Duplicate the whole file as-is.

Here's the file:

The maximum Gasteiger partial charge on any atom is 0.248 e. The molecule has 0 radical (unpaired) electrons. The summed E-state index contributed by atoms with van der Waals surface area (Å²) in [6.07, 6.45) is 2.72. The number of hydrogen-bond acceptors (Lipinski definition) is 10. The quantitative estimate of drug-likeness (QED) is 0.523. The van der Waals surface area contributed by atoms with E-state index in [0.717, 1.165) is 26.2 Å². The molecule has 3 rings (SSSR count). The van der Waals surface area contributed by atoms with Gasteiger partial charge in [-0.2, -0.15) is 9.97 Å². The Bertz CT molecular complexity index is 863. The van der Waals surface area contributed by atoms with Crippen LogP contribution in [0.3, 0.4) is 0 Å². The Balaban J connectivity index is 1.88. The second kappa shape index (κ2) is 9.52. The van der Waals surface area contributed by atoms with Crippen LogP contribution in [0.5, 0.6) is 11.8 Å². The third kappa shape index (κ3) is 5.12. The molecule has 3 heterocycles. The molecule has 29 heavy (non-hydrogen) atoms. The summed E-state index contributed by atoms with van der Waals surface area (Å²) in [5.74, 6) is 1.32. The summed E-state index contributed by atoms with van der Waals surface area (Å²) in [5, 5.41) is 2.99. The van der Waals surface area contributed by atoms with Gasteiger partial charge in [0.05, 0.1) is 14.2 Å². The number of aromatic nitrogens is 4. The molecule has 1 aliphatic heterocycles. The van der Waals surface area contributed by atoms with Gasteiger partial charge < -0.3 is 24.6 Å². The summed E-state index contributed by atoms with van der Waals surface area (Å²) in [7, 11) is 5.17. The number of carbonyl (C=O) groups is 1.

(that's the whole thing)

The maximum Gasteiger partial charge on any atom is 0.248 e. The molecule has 0 radical (unpaired) electrons. The summed E-state index contributed by atoms with van der Waals surface area (Å²) in [6.07, 6.45) is 2.72. The number of hydrogen-bond acceptors (Lipinski definition) is 10. The quantitative estimate of drug-likeness (QED) is 0.523. The van der Waals surface area contributed by atoms with E-state index in [0.717, 1.165) is 26.2 Å². The molecule has 3 rings (SSSR count). The van der Waals surface area contributed by atoms with Gasteiger partial charge in [-0.2, -0.15) is 9.97 Å². The Bertz CT molecular complexity index is 863. The van der Waals surface area contributed by atoms with Crippen LogP contribution in [0.3, 0.4) is 0 Å². The Balaban J connectivity index is 1.88. The second kappa shape index (κ2) is 9.52. The van der Waals surface area contributed by atoms with Crippen LogP contribution in [0.5, 0.6) is 11.8 Å². The third kappa shape index (κ3) is 5.12. The molecule has 3 heterocycles. The molecule has 29 heavy (non-hydrogen) atoms. The summed E-state index contributed by atoms with van der Waals surface area (Å²) in [5.74, 6) is 1.32. The summed E-state index contributed by atoms with van der Waals surface area (Å²) in [5, 5.41) is 2.99. The van der Waals surface area contributed by atoms with Gasteiger partial charge in [0.05, 0.1) is 14.2 Å². The number of aromatic nitrogens is 4. The molecule has 1 aliphatic heterocycles. The van der Waals surface area contributed by atoms with Gasteiger partial charge < -0.3 is 24.6 Å². The summed E-state index contributed by atoms with van der Waals surface area (Å²) in [7, 11) is 5.17. The number of carbonyl (C=O) groups is 1.